A military officer who ostensibly defected from Cuba four years ago and joined Brothers to the Rescue, a band of anti-communist exile pilots in Florida, vanished mysteriously Friday, then appeared in Havana on Monday evening denouncing the organization on television as a “counterrevolutionary organization.”
Speaking on Cuban television late Monday, Juan Pablo Roque accused the group’s leaders of having ties to the CIA and flying over the island in the past to prepare for acts of sabotage.
Roque’s dramatic re-emergence appeared to confirm suspicions among U.S. officials and Miami’s Cuban exile community that he was an infiltrator loyal to Cuban leader Fidel Castro. There was no sign in the 20-minute television appearance that Roque was making the statements under duress, and there was no explanation of how he had traveled from Florida to Cuba.
The timing of Roque’s disappearance, around midday Friday, also raises the possibility that the Cuban government knew in advance of Saturday’s Brothers to the Rescue operation in which a Cuban fighter jet shot down two of the group’s planes, killing four of its members.
Roque is a former Cuban air force MiG fighter pilot who purportedly defected to the United States four years ago by swimming to the U.S. naval base at Guantanamo Bay on Cuba’s southeastern tip. He became active in Brothers to the Rescue - which ostensibly picks up rafters fleeing Cuba and carries out protests against the communist government - and developed a close relationship with founder Jose Basulto.
“It appears that it was a penetration of the group,” Steve Walton, an American Airlines pilot who has flown 100 missions with Brothers to the Rescue, said in Miami. “I used to laugh at these guys for being paranoid. I guess they weren’t paranoid enough.”
Walton said Roque ranked high enough in the organization that he would have known about plans to mount an operation Saturday and may have known who would be aboard the airplanes.
In the television interview, Roque spoke in detail about alleged Brothers activities, listing dates and locations of the group’s operations against the Cuban government. The interview was a clear attempt to bolster Cuba’s contention that the group is involved in terrorist activities and that its humanitarian work is a front.
“I am in Cuba because I want to denounce to world public opinion the real character of Brothers to the Rescue,” Roque said.
Roque recounted conversations with Basulto, saying they had discussed ways to bring explosives into Cuba to blow up high tension wires critical to the country’s electrical system. He said Basulto also talked about smuggling arms into Cuba to use in attacks against the country’s leaders, including Castro.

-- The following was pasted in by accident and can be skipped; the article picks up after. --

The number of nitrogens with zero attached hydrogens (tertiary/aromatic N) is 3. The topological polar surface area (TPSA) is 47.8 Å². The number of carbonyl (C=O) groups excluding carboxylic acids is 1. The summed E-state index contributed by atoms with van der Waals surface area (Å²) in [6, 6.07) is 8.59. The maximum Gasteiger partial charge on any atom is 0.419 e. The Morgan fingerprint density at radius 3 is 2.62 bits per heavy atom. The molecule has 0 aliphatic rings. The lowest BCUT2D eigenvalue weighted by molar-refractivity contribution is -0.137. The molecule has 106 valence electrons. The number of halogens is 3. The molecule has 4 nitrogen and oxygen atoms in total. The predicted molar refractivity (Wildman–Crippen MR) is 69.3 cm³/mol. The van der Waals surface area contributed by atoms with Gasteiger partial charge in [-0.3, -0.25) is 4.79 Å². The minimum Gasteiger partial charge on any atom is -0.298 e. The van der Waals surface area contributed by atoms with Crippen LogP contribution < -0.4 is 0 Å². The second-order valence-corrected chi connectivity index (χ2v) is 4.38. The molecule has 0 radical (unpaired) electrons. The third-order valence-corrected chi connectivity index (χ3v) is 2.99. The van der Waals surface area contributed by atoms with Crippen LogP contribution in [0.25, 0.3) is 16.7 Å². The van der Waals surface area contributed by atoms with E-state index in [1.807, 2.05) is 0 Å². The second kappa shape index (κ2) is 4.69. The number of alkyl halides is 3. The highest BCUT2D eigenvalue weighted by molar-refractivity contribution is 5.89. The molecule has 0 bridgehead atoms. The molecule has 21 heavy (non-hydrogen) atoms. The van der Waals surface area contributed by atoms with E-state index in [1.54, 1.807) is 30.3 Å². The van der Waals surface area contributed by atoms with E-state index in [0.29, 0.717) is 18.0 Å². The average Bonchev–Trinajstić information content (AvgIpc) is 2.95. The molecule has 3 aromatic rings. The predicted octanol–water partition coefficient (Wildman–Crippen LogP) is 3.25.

Roque claimed that Basulto personally tried to buy a Czech airplane to train the group’s pilots in landings on highways, and displayed what was allegedly a letter from Basulto requesting the purchase. He said the group was founded in 1991 by Cubans who had previously worked for the CIA.
Asked why the group continued flying missions near Cuba after it had been warned not to do so, Roque said, “The main motive was to provoke incidents that created tensions between Cuba and the United States. That’s what the extreme right in the United States wants.”
He said the U.S. government knew about the group’s activities, and that he personally informed an FBI agent in Florida about all of the group’s violations of Cuban airspace.
FBI agents went to Roque’s suburban Miami home Monday to investigate reports that Roque may have returned to Cuba. Roque’s wife told the agents that her husband had not been home for several days, a Miami television station reported. He told a friend he was going on a weekend fishing trip.
In Washington, an administration official said speculation that Roque was a Cuban agent planted in the exile organization was “consistent with our information.”
Billy Schuss, a co-founder of Brothers to the Rescue, said that if Roque was an infiltrator, he would have been able to tell Cuban authorities much about the group’s activities. “He was one of our regulars,” Schuss said. “He was very close to us.”
Roque is well-known among the Cuban exile community in Miami and has written a book called “Defector.” Last July, Roque was one of six Brothers to the Rescue pilots who flew over an exile flotilla of a dozen boats that tried to enter Cuban waters to mark the first anniversary of the sinking of a tugboat crammed with refugees.
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